Okay that’s probably enough for this post. Besides evidence that many of the women had pimps, are there other indications of coercion found in the 1952-1973 SCSO body of evidence?

— Many women who found themselves in the Wallace brothels might not have been actively “trafficked,” but likely felt coerced by their financial situation, like they didn’t have better options. The following other crimes show up on their rap sheets: narcotics, burglary, “obtaining money by false pretenses,” shoplifting, forgery, larceny, drunk and disorderly, “justifiable homicide,” drunk in public, embezzling, robbery, stolen credit cards, writing bad checks or “bogus checks.” (Now here I am doing that thing where I’m conflating a bit between trafficking and sex work, but I also believe economic coercion is a very tangible thing.) It’s really easy for just one disruptive life event to lead even a well-functioning, together person into a downward spiral of addiction or simply to knock them into financial insecurity. In Kitty’s case, it looks like she was an alcoholic after the war ended, and needed a means to support herself starting at least by the time she turned twenty-one.

— I need to look more into this, but there are several women who appear to have entered the sex industry from a place in California called the Ventura School for Girls, where they were labeled “wayward girl.” There is one other reference to a girl from an “orphan home,” but it seems unusual to me that this particular Ventura School for Girls shows up several times… Were they just more likely to end up in the sex industry already or was the school selling them off or providing some kind of pipeline? Was there a personal connection through one of the madams? Here’s what a quick search of the googleverses tells me:

The reformatory was a facility for wayward and sexually promiscuous young women; having a daughter incarcerated there was a great shame for any family. “Young women would go to very drastic measures in order to escape going to the Ventura School for Girls because of its bad reputation,” explains historian Elizabeth Escobedo. “There were women at the juvenile hall who… were swallowing safety pins the night before in order to get out of it.”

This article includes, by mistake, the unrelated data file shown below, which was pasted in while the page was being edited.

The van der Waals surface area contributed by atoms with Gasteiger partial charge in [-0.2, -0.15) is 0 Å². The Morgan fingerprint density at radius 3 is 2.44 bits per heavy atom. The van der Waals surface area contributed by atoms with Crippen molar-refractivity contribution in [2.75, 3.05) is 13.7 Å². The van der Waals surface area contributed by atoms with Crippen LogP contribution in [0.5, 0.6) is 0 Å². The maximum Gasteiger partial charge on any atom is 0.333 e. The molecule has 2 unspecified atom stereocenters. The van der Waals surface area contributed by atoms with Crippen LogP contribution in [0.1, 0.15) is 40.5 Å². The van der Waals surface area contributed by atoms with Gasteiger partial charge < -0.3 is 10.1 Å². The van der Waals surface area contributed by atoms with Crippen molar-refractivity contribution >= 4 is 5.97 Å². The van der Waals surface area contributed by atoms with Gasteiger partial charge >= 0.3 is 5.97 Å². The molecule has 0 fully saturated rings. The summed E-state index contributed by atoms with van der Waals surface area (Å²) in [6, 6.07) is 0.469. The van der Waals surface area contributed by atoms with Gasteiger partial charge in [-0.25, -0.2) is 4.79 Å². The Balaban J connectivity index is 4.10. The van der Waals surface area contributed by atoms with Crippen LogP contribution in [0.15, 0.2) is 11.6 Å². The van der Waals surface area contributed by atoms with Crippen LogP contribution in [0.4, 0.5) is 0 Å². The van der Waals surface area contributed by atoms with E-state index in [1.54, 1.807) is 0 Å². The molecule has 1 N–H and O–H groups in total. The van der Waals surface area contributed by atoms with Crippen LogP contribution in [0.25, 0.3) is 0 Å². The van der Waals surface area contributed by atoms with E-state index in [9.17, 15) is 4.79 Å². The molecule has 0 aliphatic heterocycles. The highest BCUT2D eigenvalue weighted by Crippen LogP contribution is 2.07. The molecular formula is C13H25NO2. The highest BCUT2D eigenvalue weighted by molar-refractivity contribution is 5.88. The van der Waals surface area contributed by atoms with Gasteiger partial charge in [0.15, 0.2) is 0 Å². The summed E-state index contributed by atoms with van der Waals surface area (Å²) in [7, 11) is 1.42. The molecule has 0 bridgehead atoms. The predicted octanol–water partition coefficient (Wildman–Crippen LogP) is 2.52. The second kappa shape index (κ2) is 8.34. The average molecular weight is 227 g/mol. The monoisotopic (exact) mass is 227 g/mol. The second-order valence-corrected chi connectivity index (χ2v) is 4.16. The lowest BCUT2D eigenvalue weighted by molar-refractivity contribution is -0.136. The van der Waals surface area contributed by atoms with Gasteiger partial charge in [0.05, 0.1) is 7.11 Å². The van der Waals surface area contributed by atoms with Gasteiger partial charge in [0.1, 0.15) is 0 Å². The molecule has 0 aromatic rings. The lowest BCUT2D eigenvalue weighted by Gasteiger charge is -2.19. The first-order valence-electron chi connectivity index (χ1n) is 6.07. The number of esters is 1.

— And if you want to know more about Gayle Starr’s story, my former colleague and friend BP Morton dug a little more into that: it’s worth a read.

locations of wallace brothels 1891-1991: podcast episode, maps, and transcript

“About the widest open, most flagrantly and shamelessly wicked city for its size in America.”

Idaho Press, 3 September 1908,
qtd. in Cynthia Powell’s Thesis,
Beyond Molly B’Damn (1994), p. 144.

sanborn fire insurance maps of wallace through the years, with brothel locations in purple:





















transcript of podcast (and citations–see bibliography page for more information):

By 1891:

 “Liquor licenses were required and several women paid the standard fee of fifty-one dollars for a peimit. In Wallace, Grace Edwards, Ione Skeels (Broncho Liz), Lottie Wilmington, and Lizzie Williams all purchased liquor licenses that year.”[i] The one on the south side of Cedar at 7th was Carrie Young’s house, which was pretty big, comparably, employing eight women, according to Powell.

One of the Pine Street houses—on the southwestern corner of fifth and Pine was The Star, a high-class brothel owned and operated by Gracie Edwards and Jerome B. Smith, who also operated houses in Wardner. The Star on Pine Street [which employed about six women, according to Powell] in Wallace “entertained customers in an environment of relaxed luxury.” Edwards knew how to create “the ambiance upper-class brothel patrons required.”[ii]

In 1892:

11-13 women worked in Wallace’s brothels. Nine of those businesses were along Pine Street and they mainly “catered to a mining and logging population.” Between 40-60 women worked in town during this time.[iii]

By 1895, madams were increasingly subjected to arrests and routine fines and “several showed up in arrest records between 1893 and 1904. Wallace madams arrested for keeping houses of prostitution included Blanche Burnard, who was arrested four times, Effie Rogan who was arrested five times, and Jessie Stuart who had just one arrest.”[iv]

Between 1896 and 1901:

A large Saloon and Public Hall on the east side of sixth street near the river will turn into The Coliseum,” operated by Richard Daxon. It actually had a carousel stage, and men watched burlesque entertainment from a horseshoe-shaped gallery.[v] It was the largest of the theaters in town and could probably hold about one hundred people. “The Trilby,” “the Wigwam,” “the Arcade,” and “the Show Shop,” were other disreputable theaters during this era [1893-1904].[vi]